As a beginner the sound of simultaneous octaves on the harmonica (diatonic and chromatic) is one of those techniques that makes you turn around and say "what the hell was that?". It catches your ear because it sounds impossible, especially if you play lip pursing. You say to yourself, "how do you play two notes at the same time which are not on conjacent holes? That's magic!".
Putting technicalities to one side, it's also attention grabbing simply because it sounds beautiful. It can transform the harmonica into a miniature horn section. I fell in love with the technique listening to one of my all time heroes William Clarke, he used them masterfully on both the diatonic and chromatic.
This week I have uploaded two videos about how to improve your octaves on the harmonica. If you already have a handle on the technique each video provides a scale that will help you develop more control and discover some new licks. These exercises will be helpful to medium and advanced players. If you don't know how to play octaves on the diatonic or chromatic I encourage you to give it a try. The first video gives a short introduction on how to play them.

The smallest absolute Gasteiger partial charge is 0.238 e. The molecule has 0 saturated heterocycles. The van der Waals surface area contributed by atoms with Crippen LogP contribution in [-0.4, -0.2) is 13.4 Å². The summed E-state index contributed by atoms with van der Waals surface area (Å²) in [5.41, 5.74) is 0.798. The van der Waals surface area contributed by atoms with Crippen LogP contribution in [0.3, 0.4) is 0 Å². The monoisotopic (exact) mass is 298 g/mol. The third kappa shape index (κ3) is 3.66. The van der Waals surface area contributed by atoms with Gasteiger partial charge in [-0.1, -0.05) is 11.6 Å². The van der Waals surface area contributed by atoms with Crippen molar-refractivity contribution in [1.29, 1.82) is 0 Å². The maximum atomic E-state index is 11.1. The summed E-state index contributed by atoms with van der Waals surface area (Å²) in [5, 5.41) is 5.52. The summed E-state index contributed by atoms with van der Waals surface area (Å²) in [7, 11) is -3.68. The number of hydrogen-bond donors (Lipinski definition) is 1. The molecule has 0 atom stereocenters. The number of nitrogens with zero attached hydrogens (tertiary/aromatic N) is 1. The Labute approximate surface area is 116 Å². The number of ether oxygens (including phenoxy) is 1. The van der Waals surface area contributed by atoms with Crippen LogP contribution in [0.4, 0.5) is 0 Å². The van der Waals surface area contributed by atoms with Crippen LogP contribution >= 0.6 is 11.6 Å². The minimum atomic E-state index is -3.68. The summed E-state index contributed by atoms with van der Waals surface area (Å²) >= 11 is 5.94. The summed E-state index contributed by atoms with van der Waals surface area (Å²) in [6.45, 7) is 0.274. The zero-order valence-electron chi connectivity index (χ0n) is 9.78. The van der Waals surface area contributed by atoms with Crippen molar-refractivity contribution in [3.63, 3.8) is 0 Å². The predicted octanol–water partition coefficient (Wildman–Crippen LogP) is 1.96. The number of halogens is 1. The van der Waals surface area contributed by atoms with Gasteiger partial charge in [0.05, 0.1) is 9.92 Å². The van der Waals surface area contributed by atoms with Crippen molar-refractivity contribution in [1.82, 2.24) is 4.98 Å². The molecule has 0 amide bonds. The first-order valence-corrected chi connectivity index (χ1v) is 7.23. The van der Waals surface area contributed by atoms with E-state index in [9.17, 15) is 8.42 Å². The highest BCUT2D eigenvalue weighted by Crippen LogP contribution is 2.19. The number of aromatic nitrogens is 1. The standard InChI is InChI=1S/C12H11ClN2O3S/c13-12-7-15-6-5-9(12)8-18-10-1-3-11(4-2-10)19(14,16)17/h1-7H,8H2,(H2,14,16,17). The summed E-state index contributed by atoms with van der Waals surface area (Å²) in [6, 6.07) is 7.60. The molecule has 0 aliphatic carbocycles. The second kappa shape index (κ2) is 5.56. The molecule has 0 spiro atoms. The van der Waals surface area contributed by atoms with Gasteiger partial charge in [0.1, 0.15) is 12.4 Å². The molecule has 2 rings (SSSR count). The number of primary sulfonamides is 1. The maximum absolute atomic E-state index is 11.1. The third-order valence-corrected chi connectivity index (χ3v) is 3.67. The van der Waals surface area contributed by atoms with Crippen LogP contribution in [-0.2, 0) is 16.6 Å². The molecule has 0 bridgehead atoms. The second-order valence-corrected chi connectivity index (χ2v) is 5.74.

In reality getting a handle on the basic technique isn't that difficult. To play the same note an octave apart in unison, rather than consecutive single notes, on the harmonica requires blocking the holes in between so they don't sound at the same time. You do this with your tongue. For instance on a C diatonic, blocking the 2 and 3 holes so the 1 and 4 holes can sound either a C octave when blowing or a D when drawing. Sounds more tricky than it actually is and what's more, if you are thinking about learning tongue blocking, octaves are a great place to start.
Here are the videos, enjoy!